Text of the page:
Haitian Revolution Begins with Uprising by Slaves of Saint-Domingue

Guillaume Raynal attacked slavery in the 1780 edition of his history of European colonization.

He also predicted a general slave revolt in the colonies, saying that there were signs of “the impending storm”. One such sign was the action of the French Revolutionary government to grant citizenship to wealthy, free people of color in May of 1791. However, white plantation owners refused to comply with this decision and within two months isolated fighting broke out between former slaves and the whites. This contributed to the tense climate between slaves and grands blancs.

Raynal’s prediction came true on 22 August 1791, when the slaves of Saint Domingue rose in revolt and plunged the colony into civil war. The signal to begin the revolt was given by Dutty Boukman, a high priest of vodou and leader of the Maroon slaves, during a religious ceremony at Bois Caïman on the night of August 14. Within the next ten days, slaves had taken control of the entire Northern Province in an unprecedented slave revolt that left the whites in control of only a few isolated, fortified camps. The slaves sought revenge on their masters through “pillage, rape, torture, mutilation, and death”. Because the plantation owners long feared a revolt like this, they were well armed and prepared to defend themselves. They retaliated by massacring black prisoners as they were being escorted back to town by soldiers. Within weeks, the number of slaves that joined the revolt was approximately 100,000, and within the next two months, as the violence escalated, the slaves killed 2,000 whites and burned or destroyed 180 sugar plantations and hundreds of coffee and indigo plantations.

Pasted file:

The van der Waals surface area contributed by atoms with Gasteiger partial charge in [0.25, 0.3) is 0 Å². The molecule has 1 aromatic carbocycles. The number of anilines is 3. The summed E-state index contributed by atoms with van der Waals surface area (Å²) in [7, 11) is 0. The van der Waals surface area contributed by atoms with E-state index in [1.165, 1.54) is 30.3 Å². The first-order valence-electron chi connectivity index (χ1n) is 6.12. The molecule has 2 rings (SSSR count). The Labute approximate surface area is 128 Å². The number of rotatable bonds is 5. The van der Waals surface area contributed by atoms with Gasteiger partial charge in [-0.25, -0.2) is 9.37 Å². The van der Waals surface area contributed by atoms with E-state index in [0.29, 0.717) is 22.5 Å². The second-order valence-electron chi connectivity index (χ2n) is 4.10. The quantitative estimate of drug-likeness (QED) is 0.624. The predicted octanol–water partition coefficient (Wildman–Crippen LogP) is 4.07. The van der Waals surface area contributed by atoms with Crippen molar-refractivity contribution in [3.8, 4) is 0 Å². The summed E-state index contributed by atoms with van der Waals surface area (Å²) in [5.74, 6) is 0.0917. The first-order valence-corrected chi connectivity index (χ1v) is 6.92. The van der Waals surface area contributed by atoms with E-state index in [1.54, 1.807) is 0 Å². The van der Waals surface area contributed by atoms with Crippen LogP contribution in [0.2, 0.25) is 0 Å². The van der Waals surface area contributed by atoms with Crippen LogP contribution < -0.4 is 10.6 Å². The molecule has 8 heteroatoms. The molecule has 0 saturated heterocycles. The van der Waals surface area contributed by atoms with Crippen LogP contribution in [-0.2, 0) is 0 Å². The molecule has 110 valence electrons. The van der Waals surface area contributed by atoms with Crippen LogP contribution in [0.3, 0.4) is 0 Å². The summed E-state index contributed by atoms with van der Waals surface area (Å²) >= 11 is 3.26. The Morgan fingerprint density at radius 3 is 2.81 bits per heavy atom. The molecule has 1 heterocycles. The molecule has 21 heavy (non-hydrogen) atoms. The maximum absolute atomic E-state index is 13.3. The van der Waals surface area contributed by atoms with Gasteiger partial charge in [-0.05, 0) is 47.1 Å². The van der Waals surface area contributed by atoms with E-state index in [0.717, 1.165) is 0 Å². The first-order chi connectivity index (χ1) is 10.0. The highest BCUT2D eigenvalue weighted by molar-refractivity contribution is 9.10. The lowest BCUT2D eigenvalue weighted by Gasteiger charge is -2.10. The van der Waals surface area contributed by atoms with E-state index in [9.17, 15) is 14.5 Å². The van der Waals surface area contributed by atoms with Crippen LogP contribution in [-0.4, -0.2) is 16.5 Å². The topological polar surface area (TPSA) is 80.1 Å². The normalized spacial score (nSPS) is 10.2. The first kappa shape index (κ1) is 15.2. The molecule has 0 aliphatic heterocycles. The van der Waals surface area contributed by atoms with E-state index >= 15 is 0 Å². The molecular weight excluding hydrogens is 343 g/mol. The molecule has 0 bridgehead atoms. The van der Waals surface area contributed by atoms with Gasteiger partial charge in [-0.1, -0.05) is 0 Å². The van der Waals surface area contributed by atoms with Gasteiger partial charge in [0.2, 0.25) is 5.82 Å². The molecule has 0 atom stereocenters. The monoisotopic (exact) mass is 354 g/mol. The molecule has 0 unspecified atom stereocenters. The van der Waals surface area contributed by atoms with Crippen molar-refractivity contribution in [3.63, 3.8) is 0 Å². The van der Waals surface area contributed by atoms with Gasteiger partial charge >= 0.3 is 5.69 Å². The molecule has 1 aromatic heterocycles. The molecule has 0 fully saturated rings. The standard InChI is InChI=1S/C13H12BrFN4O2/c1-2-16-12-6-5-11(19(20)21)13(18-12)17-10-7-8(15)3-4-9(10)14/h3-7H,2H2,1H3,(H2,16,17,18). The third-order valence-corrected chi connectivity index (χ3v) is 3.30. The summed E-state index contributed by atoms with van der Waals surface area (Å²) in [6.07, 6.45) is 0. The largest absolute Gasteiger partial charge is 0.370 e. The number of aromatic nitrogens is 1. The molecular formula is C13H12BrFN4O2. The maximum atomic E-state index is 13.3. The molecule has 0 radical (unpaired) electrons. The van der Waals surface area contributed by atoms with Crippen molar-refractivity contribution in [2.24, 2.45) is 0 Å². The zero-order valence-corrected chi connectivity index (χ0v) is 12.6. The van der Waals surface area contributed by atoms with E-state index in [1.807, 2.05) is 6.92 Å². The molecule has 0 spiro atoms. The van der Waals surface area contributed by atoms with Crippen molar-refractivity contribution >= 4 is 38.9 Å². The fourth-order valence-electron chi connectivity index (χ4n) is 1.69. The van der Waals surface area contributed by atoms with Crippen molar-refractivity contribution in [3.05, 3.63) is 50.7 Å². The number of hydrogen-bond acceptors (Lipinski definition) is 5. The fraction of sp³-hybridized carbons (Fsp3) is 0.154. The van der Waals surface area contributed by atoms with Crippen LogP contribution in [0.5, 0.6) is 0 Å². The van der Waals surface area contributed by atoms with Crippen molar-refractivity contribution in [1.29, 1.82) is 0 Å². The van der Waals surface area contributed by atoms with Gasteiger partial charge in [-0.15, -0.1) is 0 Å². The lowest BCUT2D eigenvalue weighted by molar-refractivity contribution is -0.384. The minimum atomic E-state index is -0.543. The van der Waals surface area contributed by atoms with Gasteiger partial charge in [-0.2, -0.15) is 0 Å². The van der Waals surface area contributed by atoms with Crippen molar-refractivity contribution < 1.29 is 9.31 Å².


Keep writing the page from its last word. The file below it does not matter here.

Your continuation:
On August 22, 1791, the Haitian war of independence began in flames under the leadership of a religious leader named Boukman; over one hundred thousand slaves rose up against the vastly outnumbered and infinitely hated French. Unlike the French Revolution and the American Revolution, the Haitian revolution was entirely driven by the passions of men and women who had been enslaved most if not all of their lives. They didn't simply desire liberty, they wanted vengeance. Over the next three weeks, the Haitian slaves burned every plantation throughout the fertile regions of Haiti and executed all Frenchmen they could find. The French fled to the seacoast towns and pleaded with France to help them out while the island burned.